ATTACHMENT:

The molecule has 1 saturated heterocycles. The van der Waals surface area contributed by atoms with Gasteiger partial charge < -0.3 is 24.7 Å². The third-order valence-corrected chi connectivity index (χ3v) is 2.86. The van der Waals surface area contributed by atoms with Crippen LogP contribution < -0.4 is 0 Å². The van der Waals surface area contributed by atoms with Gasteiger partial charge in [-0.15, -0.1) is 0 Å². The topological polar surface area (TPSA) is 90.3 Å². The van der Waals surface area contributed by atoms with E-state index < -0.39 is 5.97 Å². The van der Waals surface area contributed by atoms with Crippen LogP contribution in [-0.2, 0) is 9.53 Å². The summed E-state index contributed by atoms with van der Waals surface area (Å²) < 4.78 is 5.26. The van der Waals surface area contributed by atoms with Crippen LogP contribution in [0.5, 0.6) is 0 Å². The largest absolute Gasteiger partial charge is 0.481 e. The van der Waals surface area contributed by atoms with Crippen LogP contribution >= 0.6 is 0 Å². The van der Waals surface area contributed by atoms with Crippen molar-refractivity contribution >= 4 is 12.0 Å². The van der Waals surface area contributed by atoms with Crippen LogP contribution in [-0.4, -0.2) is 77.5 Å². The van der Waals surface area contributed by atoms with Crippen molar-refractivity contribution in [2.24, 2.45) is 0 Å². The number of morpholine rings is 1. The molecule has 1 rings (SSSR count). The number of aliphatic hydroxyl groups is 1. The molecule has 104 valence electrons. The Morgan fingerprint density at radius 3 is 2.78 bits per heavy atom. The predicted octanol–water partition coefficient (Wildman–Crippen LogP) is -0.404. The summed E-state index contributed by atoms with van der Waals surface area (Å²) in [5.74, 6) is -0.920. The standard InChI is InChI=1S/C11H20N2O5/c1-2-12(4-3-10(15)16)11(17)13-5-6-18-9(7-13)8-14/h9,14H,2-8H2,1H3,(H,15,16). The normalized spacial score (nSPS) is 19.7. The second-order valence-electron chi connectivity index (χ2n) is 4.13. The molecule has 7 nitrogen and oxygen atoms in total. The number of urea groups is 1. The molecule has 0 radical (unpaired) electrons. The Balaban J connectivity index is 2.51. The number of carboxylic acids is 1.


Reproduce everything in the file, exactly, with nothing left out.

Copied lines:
The molecule has 1 saturated heterocycles. The van der Waals surface area contributed by atoms with Gasteiger partial charge < -0.3 is 24.7 Å². The third-order valence-corrected chi connectivity index (χ3v) is 2.86. The van der Waals surface area contributed by atoms with Crippen LogP contribution < -0.4 is 0 Å². The van der Waals surface area contributed by atoms with Gasteiger partial charge in [-0.15, -0.1) is 0 Å². The topological polar surface area (TPSA) is 90.3 Å². The van der Waals surface area contributed by atoms with E-state index < -0.39 is 5.97 Å². The van der Waals surface area contributed by atoms with Crippen LogP contribution in [-0.2, 0) is 9.53 Å². The summed E-state index contributed by atoms with van der Waals surface area (Å²) < 4.78 is 5.26. The van der Waals surface area contributed by atoms with Crippen LogP contribution in [0.5, 0.6) is 0 Å². The largest absolute Gasteiger partial charge is 0.481 e. The van der Waals surface area contributed by atoms with Crippen LogP contribution >= 0.6 is 0 Å². The van der Waals surface area contributed by atoms with Crippen molar-refractivity contribution >= 4 is 12.0 Å². The van der Waals surface area contributed by atoms with Crippen LogP contribution in [-0.4, -0.2) is 77.5 Å². The van der Waals surface area contributed by atoms with Crippen molar-refractivity contribution in [2.24, 2.45) is 0 Å². The number of morpholine rings is 1. The molecule has 1 rings (SSSR count). The number of aliphatic hydroxyl groups is 1. The molecule has 104 valence electrons. The Morgan fingerprint density at radius 3 is 2.78 bits per heavy atom. The predicted octanol–water partition coefficient (Wildman–Crippen LogP) is -0.404. The summed E-state index contributed by atoms with van der Waals surface area (Å²) in [5.74, 6) is -0.920. The standard InChI is InChI=1S/C11H20N2O5/c1-2-12(4-3-10(15)16)11(17)13-5-6-18-9(7-13)8-14/h9,14H,2-8H2,1H3,(H,15,16). The normalized spacial score (nSPS) is 19.7. The second-order valence-electron chi connectivity index (χ2n) is 4.13. The molecule has 7 nitrogen and oxygen atoms in total. The number of urea groups is 1. The molecule has 0 radical (unpaired) electrons. The Balaban J connectivity index is 2.51. The number of carboxylic acids is 1.